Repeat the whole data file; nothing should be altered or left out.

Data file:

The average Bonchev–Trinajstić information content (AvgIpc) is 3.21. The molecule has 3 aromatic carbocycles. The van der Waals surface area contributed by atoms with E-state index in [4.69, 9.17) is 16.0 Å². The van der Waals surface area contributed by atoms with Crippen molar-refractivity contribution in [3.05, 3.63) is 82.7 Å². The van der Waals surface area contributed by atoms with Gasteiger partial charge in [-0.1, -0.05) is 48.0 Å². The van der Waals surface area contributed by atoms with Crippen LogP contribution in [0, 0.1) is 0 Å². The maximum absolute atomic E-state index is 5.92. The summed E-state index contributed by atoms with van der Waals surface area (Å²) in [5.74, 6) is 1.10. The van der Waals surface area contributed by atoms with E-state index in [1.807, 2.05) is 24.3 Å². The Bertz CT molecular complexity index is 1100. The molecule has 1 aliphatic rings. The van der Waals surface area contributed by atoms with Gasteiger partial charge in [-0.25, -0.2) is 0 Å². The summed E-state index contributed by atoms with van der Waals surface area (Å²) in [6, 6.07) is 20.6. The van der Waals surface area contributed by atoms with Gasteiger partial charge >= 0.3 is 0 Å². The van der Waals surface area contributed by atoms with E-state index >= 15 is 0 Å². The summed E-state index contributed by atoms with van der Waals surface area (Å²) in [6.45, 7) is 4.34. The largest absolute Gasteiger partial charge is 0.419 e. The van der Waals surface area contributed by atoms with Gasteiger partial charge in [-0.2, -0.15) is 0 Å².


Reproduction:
The average Bonchev–Trinajstić information content (AvgIpc) is 3.21. The molecule has 3 aromatic carbocycles. The van der Waals surface area contributed by atoms with E-state index in [4.69, 9.17) is 16.0 Å². The van der Waals surface area contributed by atoms with Crippen molar-refractivity contribution in [3.05, 3.63) is 82.7 Å². The van der Waals surface area contributed by atoms with Gasteiger partial charge in [-0.1, -0.05) is 48.0 Å². The van der Waals surface area contributed by atoms with Crippen LogP contribution in [0, 0.1) is 0 Å². The maximum absolute atomic E-state index is 5.92. The summed E-state index contributed by atoms with van der Waals surface area (Å²) in [5.74, 6) is 1.10. The van der Waals surface area contributed by atoms with E-state index in [1.807, 2.05) is 24.3 Å². The Bertz CT molecular complexity index is 1100. The molecule has 1 aliphatic rings. The van der Waals surface area contributed by atoms with Gasteiger partial charge in [-0.25, -0.2) is 0 Å². The summed E-state index contributed by atoms with van der Waals surface area (Å²) in [6, 6.07) is 20.6. The van der Waals surface area contributed by atoms with Gasteiger partial charge >= 0.3 is 0 Å². The van der Waals surface area contributed by atoms with E-state index >= 15 is 0 Å². The summed E-state index contributed by atoms with van der Waals surface area (Å²) in [6.45, 7) is 4.34. The largest absolute Gasteiger partial charge is 0.419 e. The van der Waals surface area contributed by atoms with Gasteiger partial charge in [-0.2, -0.15) is 0 Å².